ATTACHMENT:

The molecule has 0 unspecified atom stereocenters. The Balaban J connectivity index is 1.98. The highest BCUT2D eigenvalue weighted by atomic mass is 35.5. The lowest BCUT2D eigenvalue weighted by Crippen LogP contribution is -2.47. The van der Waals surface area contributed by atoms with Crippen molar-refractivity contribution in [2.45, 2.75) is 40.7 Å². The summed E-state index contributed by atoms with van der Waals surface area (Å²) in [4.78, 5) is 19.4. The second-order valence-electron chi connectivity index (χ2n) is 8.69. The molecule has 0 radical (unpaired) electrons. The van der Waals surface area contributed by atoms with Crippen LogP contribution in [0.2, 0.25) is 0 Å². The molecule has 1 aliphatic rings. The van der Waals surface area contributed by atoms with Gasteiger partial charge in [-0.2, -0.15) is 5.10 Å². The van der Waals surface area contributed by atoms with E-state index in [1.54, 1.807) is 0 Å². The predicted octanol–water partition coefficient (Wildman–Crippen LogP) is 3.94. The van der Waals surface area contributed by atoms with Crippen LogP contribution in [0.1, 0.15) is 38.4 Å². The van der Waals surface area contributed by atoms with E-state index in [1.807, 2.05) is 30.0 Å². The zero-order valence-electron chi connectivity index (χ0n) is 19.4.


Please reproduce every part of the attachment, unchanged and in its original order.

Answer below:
The molecule has 0 unspecified atom stereocenters. The Balaban J connectivity index is 1.98. The highest BCUT2D eigenvalue weighted by atomic mass is 35.5. The lowest BCUT2D eigenvalue weighted by Crippen LogP contribution is -2.47. The van der Waals surface area contributed by atoms with Crippen molar-refractivity contribution in [2.45, 2.75) is 40.7 Å². The summed E-state index contributed by atoms with van der Waals surface area (Å²) in [4.78, 5) is 19.4. The second-order valence-electron chi connectivity index (χ2n) is 8.69. The molecule has 0 radical (unpaired) electrons. The van der Waals surface area contributed by atoms with Crippen LogP contribution in [0.2, 0.25) is 0 Å². The molecule has 1 aliphatic rings. The van der Waals surface area contributed by atoms with Gasteiger partial charge in [-0.2, -0.15) is 5.10 Å². The van der Waals surface area contributed by atoms with E-state index in [1.54, 1.807) is 0 Å². The predicted octanol–water partition coefficient (Wildman–Crippen LogP) is 3.94. The van der Waals surface area contributed by atoms with Crippen LogP contribution in [0.1, 0.15) is 38.4 Å². The van der Waals surface area contributed by atoms with E-state index in [1.807, 2.05) is 30.0 Å². The zero-order valence-electron chi connectivity index (χ0n) is 19.4.